Immigration Reform in a Time of Recession
By David Coates and Peter Siavelis
2010 is supposed to be the year of comprehensive immigration reform. President Obama promised comprehensive immigration reform when campaigning for the White House. He committed himself to a 2010 (as distinct from a 2009) timetable when meeting the Mexican president in May. His head of Homeland Security reaffirmed that commitment in a major policy speech in November. So it should be a done deal –yes?
The economy is in recession. Officially, unemployment is stuck around ten percent. In reality, the rate is more likely nearly twice that level (if we count those short of hours as well as short of work); and the Republicans smell blood. “Allowing millions of illegal immigrants to stay and take jobs away from citizens and legal immigrants is like giving a burglar a key to the house”, was Lamar Smith’s New Year advice to the President. “Notably absent from the president’s jobs summit,” he said, was “any discussion of how to take back the eight million jobs currently occupied by illegal immigrants and make them available to out-of-work U.S. citizens and legal immigrants.” Lamar Smith is the Senior Republican on the House Judiciary Committee. When he speaks, he speaks for an entire party.
So the case will need to be made again. How? This way, perhaps
• The recession is exactly the time to complete immigration reform, because rising unemployment has turned off the flow of undocumented workers. The number is stalled. People are no longer coming because there are no jobs to be had. We should say to the politicians, act is now, before the flow begins again.
• The number of undocumented workers would actually be lower now but for the policies of people like Lamar Smith. People are staying in greater numbers than they otherwise would because going home is so hard, and getting back more expensive, because of tighter border patrols and the building of the wall. Walls trap people in as well as keep them out. We should say to the politicians, as an earlier conservative once said to Mr. Gorbachev, tear down this wall.
• There is no evidence that unemployment is lower among undocumented workers than among those legally here. On the contrary, the reverse is likely to be the case, given the heavy concentration of such workers in the three industries most hit by the recession – construction, hospitality & leisure, and agriculture. The presence of undocumented workers actually hides the true degree of hardship being created by the financial meltdown. We need more jobs, not fewer workers. We should say to the politicians, go for job creation programs, not the culling of the unemployed.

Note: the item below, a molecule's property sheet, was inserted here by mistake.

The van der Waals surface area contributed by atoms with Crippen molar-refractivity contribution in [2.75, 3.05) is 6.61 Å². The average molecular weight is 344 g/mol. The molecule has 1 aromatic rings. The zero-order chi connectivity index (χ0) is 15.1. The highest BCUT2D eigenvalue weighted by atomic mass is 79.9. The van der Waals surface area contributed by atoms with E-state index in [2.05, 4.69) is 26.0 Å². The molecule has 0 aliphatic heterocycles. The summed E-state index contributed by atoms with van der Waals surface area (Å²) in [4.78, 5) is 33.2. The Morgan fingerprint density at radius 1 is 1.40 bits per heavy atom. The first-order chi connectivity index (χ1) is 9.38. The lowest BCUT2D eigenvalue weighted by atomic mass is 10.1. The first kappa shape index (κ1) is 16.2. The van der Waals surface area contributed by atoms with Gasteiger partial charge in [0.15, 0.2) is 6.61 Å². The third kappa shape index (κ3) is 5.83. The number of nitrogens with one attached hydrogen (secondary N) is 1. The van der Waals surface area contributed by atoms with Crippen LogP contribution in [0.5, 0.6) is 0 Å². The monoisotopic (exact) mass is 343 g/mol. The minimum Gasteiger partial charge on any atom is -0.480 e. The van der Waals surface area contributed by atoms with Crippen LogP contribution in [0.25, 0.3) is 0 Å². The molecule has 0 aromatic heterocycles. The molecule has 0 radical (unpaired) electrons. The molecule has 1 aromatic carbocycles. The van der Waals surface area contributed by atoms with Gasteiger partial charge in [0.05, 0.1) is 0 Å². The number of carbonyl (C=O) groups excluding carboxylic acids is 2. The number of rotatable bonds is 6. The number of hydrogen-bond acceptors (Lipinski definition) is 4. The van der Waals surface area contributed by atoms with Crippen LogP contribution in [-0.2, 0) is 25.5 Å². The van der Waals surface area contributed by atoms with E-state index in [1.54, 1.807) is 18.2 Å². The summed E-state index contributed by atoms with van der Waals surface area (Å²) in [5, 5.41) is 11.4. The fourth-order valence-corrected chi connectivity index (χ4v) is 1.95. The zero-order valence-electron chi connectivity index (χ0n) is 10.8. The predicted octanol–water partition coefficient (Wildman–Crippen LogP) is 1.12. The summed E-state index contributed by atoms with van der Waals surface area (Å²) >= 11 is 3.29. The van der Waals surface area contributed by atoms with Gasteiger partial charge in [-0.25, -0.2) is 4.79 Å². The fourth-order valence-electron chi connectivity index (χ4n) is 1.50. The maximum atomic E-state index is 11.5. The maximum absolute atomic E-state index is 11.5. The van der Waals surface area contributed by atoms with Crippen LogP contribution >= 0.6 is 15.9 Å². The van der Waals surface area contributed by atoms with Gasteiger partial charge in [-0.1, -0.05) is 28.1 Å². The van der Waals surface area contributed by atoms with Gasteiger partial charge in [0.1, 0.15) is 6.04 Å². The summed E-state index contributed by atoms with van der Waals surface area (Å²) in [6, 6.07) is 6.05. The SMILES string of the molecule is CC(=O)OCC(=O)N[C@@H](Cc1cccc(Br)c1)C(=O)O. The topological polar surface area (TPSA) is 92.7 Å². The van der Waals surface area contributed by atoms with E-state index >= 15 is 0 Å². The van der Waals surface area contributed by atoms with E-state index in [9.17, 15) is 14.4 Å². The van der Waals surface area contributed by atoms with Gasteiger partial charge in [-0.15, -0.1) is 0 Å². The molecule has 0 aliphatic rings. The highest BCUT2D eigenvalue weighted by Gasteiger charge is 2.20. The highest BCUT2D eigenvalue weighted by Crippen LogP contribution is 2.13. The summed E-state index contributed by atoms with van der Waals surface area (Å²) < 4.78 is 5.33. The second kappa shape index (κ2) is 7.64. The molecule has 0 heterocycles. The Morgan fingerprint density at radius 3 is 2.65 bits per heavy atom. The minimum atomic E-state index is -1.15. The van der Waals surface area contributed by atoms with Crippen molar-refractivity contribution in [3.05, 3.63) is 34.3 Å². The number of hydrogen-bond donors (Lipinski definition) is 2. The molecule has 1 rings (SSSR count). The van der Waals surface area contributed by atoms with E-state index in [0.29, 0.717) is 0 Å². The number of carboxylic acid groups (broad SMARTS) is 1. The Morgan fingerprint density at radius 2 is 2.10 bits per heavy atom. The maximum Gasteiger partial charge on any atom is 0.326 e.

• Nor is there yet evidence of any large-scale increase in the desire of unemployed native-born Americans to re-colonize the grunt jobs at the bottom of the economy largely filled before the recession by undocumented workers. We should say to the politicians, solving unemployment requires the creation of jobs fitting their skills, not the forcing of skilled Americans into jobs that leave those skills unused.
• What we do have is evidence is diminishing support for half-hearted progressive politics in Washington. Regular compromises on the detail of health-care reform are eating away at the capacity of Democrats to maintain their slender overall Congressional majority come the November mid-terms. Native-born Americans hostile to immigration reform are already lost to the Republicans, so in 2010, as is 2008, the counterweight of the Latino vote will be critical. We should remind liberal Democratic politicians that immediate comprehensive immigration reform is in their self-interest as well as in their manifesto.
Obama has the opportunity to jumpstart reform by supporting the Comprehensive Immigration Reform for America’s Security and Prosperity introduced by Representative Luis Gutierrez (D-IL) and supported by 80 House co-sponsors. For immigrants to gain legal status, and possibly citizenship, the bill requires:
• Immigrants to demonstrate that they have been actively employed, enrolled in school or serving in the military
• The payment of a $500 fine
• Meeting certain English language requirements
• Criminal background checks for all immigrants
The bill also would better train and equip border guards, improve immigration jails and detention programs, and eliminate the controversial program that empowers local law enforcement officials to act as immigration agents.
A broken immigration system is no basis for long-term economic recovery. Leaving more than eight million undocumented workers in the shadows is no solution to the long-term alleviation of American poverty. Failure to act now simply plays into the hands of a Republican Party determined to exploit job insecurity as a route back to power. There is, after all, something extremely bizarre about a conservative Texan suddenly campaigning against low pay and job insecurity among the Texan poor. Oh that his party had been so vocal and so “progressive” during the years of Jim Crow! We should tell our political representatives, ignore Lamar Smith: support the Comprehensive Immigration Reform for America’s Security and Prosperity Act bill now tabled in Congress.
David Coates holds the Worrell Chair in Anglo-American Studies at Wake Forest University. He is the author of Answering Back: Liberal Responses to Conservative Arguments, New York: Continuum Books, 2010.
He writes here in a personal capacity.